We live in a new world, with a huge body of research (and the unsolicited input of an arsenal internet sanctimommies) to guide child rearing in 2016. We know the strength in positive discipline. And we’’ve seen the overwhelming evidence that out of school suspensions do more harm than good.
So, what’s a school to do when behaviour is out of control. One school south of the border is trying what they call “reverse suspensions," which don’t involve sending a student home, but rather having parents attend school for the day, shadowing their child. Is this the way forward?
I have to say no on this one. The article alludes to the fact that this system deters negative behaviours because it embarrasses kids. I don’t believe in using shame or embarrassment as a tool of disciplining. I also think it is a difficult system to enforce - requiring parents to miss work or other responsibilities to attend school for a day? What if they are caring for another child or family member? I don’t think families should have to incur a financial hardship to be a part of their child’s consequence.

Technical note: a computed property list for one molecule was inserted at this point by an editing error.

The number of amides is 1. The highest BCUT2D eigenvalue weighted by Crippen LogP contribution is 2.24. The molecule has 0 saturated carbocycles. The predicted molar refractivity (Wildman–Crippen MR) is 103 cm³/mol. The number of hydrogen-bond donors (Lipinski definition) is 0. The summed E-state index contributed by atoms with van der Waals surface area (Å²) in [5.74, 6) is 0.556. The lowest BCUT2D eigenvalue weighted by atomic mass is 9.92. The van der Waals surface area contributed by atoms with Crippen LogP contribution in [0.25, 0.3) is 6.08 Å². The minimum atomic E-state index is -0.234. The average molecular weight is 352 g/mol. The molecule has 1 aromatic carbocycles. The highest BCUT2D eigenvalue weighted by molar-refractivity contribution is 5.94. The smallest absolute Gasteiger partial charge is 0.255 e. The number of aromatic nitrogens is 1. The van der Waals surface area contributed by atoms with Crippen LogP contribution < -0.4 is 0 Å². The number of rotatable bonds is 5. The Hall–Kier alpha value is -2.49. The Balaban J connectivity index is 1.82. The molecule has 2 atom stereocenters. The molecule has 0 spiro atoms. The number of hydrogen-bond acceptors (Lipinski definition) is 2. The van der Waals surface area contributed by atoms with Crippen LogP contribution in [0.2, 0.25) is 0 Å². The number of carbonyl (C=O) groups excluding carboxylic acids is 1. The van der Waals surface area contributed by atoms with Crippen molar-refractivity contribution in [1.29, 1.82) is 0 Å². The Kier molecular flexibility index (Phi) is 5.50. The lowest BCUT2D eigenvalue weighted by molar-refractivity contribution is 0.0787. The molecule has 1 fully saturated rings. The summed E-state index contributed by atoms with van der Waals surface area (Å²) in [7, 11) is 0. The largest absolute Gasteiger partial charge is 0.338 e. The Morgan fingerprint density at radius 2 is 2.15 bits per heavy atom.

There are two stand-out advantages to this creative approach to discipline that I do support. Firstly, I agree that families and schools need to work together to guide children as they navigate their way through school and it’s expectations. There needs to be open communication between parents and teachers. Secondly, I applaud the school’s effort at a creative approach and for shunning the tired, ineffective suspensions. As educators, we need to continue to find innovative, useful tools to teach students positive behaviour.
I think the idea of restorative justice has a place in our schools today. The restorative justice approach focuses on connecting with the misbehaving student, talking about what led to the behaviour, assessing who the behaviour is impacting and making steps to repair the damage done.